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Notice of Technical Conference on Supply Margin Assessment Screen and Alternatives

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Start Preamble December 19, 2003.

Conference on Supply Margin Assessment (Docket No. PL02-8-000); AEP Power Marketing, Inc., AEP Service Corporation, CSW Power Marketing, Inc., CSW Energy Services, Inc., and Central and South West Services, Inc. (Docket Nos. ER96-2495-016, ER97-4143-004, ER97-1238-011, ER98-2075-010, and ER98-542-006 (Not consolidated)); Entergy Services, Inc. (Docket No. ER91-569-018); Southern Company Energy Marketing L.P. (Docket No. ER97-4166-010).

1. Take notice that a technical conference will be held on January 13 and 14, 2004, from 9:30 a.m. to 4 p.m. in the Commission Meeting Room at the Federal Energy Regulatory Commission, 888 First Street, NW., Washington, DC. As discussed below, the goal of the technical conference is to discuss modifications or alternatives to the Supply Margin Assessment (SMA) interim generation market power screen and related mitigation measures announced in AEP Power Marketing, Inc., et al., 97 FERC ¶ 61,219 at 61,969 (2001), reh'g pending (SMA Order). One or more of the Commissioners may participate in the conference. Additional details about the conference and a conference agenda will be provided in a subsequent notice.

2. In the SMA Order, the Commission announced a new market power screen for generation, the SMA, to be applied to market-based rate applications on an interim basis pending a generic review of new methods for analyzing market power and established mitigation measures applicable to entities that fail the SMA screen.[1] In a Notice Delaying Effective Date of Mitigation and Announcing Technical Conference, issued on December 20, 2001, the Commission deferred the date by which the companies in the above-captioned proceedings or any other public utilities failing the SMA screen must implement the mitigation for spot market energy sales set forth in the SMA Order, and announced its intention to hold a technical conference open to all interested persons, not only parties to the dockets captioned in the SMA Order.

3. On August 23, 2002, the Commission issued a notice establishing Docket No. PL02-8-000, Conference on Supply Margin Assessment, to provide an opportunity for all interested persons to comment. In preparation for the technical conference, the Commission invited all interested persons to submit written comments regarding the SMA screen and related mitigation measures. Those comments were filed on October 22, 2002.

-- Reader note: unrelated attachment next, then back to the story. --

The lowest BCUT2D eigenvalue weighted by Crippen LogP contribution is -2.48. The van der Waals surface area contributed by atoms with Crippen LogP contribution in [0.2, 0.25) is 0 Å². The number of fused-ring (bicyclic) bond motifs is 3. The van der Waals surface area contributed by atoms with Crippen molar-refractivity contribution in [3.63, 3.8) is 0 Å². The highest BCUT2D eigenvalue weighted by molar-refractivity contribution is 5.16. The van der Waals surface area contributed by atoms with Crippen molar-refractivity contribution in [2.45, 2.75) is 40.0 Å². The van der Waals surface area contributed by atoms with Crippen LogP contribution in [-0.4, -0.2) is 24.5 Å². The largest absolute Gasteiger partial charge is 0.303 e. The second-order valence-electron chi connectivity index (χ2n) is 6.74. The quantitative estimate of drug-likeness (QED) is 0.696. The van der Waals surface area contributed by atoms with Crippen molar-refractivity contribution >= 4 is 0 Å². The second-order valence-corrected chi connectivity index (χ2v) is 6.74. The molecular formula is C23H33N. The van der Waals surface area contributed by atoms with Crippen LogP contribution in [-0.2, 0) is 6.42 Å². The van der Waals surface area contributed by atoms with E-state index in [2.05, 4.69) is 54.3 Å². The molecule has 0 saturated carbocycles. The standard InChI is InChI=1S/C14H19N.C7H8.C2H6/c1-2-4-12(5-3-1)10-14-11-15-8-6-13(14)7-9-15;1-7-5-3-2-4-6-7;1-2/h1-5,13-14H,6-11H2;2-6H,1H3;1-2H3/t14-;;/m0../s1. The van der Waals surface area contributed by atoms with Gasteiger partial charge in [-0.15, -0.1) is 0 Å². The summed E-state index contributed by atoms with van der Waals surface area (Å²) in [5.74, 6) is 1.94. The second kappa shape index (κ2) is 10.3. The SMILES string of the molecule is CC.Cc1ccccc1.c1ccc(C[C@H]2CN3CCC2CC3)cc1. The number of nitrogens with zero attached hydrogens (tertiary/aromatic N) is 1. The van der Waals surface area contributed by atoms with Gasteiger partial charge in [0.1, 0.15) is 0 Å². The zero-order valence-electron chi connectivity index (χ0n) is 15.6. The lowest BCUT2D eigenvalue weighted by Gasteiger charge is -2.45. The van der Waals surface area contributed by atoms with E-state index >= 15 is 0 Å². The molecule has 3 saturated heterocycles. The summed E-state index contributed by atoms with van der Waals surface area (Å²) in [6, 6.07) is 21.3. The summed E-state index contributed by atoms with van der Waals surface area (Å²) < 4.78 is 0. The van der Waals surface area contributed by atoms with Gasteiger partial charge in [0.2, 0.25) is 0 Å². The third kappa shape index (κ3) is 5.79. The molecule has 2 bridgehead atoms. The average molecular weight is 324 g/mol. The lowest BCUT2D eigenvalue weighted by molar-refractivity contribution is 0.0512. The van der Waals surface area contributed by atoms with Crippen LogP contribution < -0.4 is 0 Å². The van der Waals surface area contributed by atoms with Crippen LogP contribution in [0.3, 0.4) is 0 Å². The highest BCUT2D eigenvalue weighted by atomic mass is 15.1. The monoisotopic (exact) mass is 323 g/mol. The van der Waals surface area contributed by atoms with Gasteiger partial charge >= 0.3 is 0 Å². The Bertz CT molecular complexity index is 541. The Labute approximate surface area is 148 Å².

4. In an effort to address concerns raised by commenters regarding the SMA screen and the price mitigation measures contained in the SMA Order, the Commission asked staff to prepare a staff paper identifying possible modifications or alternatives to both the SMA screen and price mitigation measures (such staff paper is set forth in the Attachment to this notice) and to hold a technical conference on these issues. In preparation for the technical conference, the Commission invites all interested persons to submit written comments on the staff paper no later than January 6, 2004. All comments should include an executive summary; the summary shall not exceed five pages. To conserve time and avoid unnecessary expense, persons with common interests or views are encouraged to submit joint comments.

5. Persons interested in participating in the technical conference should be prepared to discuss the proposals in the staff paper. In addition, we encourage interested persons to propose alternative approaches and demonstrate why any such alternatives are improvements to the SMA screen/mitigation measures and the proposals contained in the staff paper. Those proposing alternative approaches, either in their comments or at the conference, should address how their proposal meets data accessibility issues as well as the timing constraints the Commission faces in having to act upon many market-based rate filings within a 60-day statutory period. Finally, persons interested in participating in the technical conference should indicate what principles the Commission should apply in modifying Start Printed Page 75230the SMA, such as what the generation dominance screen should measure, how rigorous the screen should be (e.g., should it examine annual peak or monthly peak), how to factor in internal or external transmission constraints, and whether to look at installed capacity or uncommitted capacity.

6. As noted above, the SMA screen and related mitigation measures were designed as an interim measure for analyzing generation market power pending a generic review of new methods for analyzing markets and market power. The Commission has stated that it intends to launch a generic rulemaking proceeding to address other aspects of its market-based rate program.[2] The purpose of the technical conference will be to pursue what changes, if any, should be made to the SMA screen and to the mitigation measures applicable to entities failing the screen so that the interim screen for generation market power can be finalized and implemented (with mitigation measures where appropriate). Thus, the upcoming conference will be limited to a discussion of the alternative interim screens and mitigation measures.